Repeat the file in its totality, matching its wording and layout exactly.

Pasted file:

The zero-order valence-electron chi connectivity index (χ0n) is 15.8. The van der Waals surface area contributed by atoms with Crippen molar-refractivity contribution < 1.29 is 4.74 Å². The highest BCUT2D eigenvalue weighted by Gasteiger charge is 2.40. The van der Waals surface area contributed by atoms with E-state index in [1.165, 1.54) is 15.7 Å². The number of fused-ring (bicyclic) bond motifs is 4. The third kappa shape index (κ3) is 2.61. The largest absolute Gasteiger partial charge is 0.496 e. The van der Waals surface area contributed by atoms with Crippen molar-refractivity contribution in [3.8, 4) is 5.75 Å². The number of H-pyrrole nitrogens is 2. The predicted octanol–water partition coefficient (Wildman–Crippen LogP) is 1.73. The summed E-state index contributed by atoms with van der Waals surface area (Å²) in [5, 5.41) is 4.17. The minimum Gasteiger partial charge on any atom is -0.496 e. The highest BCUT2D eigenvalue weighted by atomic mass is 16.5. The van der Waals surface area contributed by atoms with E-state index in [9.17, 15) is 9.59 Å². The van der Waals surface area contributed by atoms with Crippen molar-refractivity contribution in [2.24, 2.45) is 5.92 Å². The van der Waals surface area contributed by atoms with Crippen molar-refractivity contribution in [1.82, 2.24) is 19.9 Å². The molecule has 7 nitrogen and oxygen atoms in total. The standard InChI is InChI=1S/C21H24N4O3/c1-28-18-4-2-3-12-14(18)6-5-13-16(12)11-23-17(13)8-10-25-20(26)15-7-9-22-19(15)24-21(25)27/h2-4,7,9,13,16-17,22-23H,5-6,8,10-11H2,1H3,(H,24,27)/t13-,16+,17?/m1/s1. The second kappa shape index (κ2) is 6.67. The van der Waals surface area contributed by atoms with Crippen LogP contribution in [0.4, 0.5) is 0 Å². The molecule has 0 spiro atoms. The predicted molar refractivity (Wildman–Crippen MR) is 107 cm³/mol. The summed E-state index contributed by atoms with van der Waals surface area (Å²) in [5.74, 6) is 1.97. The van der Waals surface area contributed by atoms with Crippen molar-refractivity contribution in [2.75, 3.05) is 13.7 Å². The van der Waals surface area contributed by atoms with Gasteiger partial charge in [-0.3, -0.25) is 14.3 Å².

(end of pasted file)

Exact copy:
The zero-order valence-electron chi connectivity index (χ0n) is 15.8. The van der Waals surface area contributed by atoms with Crippen molar-refractivity contribution < 1.29 is 4.74 Å². The highest BCUT2D eigenvalue weighted by Gasteiger charge is 2.40. The van der Waals surface area contributed by atoms with E-state index in [1.165, 1.54) is 15.7 Å². The number of fused-ring (bicyclic) bond motifs is 4. The third kappa shape index (κ3) is 2.61. The largest absolute Gasteiger partial charge is 0.496 e. The van der Waals surface area contributed by atoms with Crippen molar-refractivity contribution in [3.8, 4) is 5.75 Å². The number of H-pyrrole nitrogens is 2. The predicted octanol–water partition coefficient (Wildman–Crippen LogP) is 1.73. The summed E-state index contributed by atoms with van der Waals surface area (Å²) in [5, 5.41) is 4.17. The minimum Gasteiger partial charge on any atom is -0.496 e. The highest BCUT2D eigenvalue weighted by atomic mass is 16.5. The van der Waals surface area contributed by atoms with E-state index in [9.17, 15) is 9.59 Å². The van der Waals surface area contributed by atoms with Crippen molar-refractivity contribution in [2.24, 2.45) is 5.92 Å². The van der Waals surface area contributed by atoms with Crippen molar-refractivity contribution in [1.82, 2.24) is 19.9 Å². The molecule has 7 nitrogen and oxygen atoms in total. The standard InChI is InChI=1S/C21H24N4O3/c1-28-18-4-2-3-12-14(18)6-5-13-16(12)11-23-17(13)8-10-25-20(26)15-7-9-22-19(15)24-21(25)27/h2-4,7,9,13,16-17,22-23H,5-6,8,10-11H2,1H3,(H,24,27)/t13-,16+,17?/m1/s1. The second kappa shape index (κ2) is 6.67. The van der Waals surface area contributed by atoms with Crippen LogP contribution in [0.4, 0.5) is 0 Å². The molecule has 0 spiro atoms. The predicted molar refractivity (Wildman–Crippen MR) is 107 cm³/mol. The summed E-state index contributed by atoms with van der Waals surface area (Å²) in [5.74, 6) is 1.97. The van der Waals surface area contributed by atoms with Crippen molar-refractivity contribution in [2.75, 3.05) is 13.7 Å². The van der Waals surface area contributed by atoms with Gasteiger partial charge in [-0.3, -0.25) is 14.3 Å².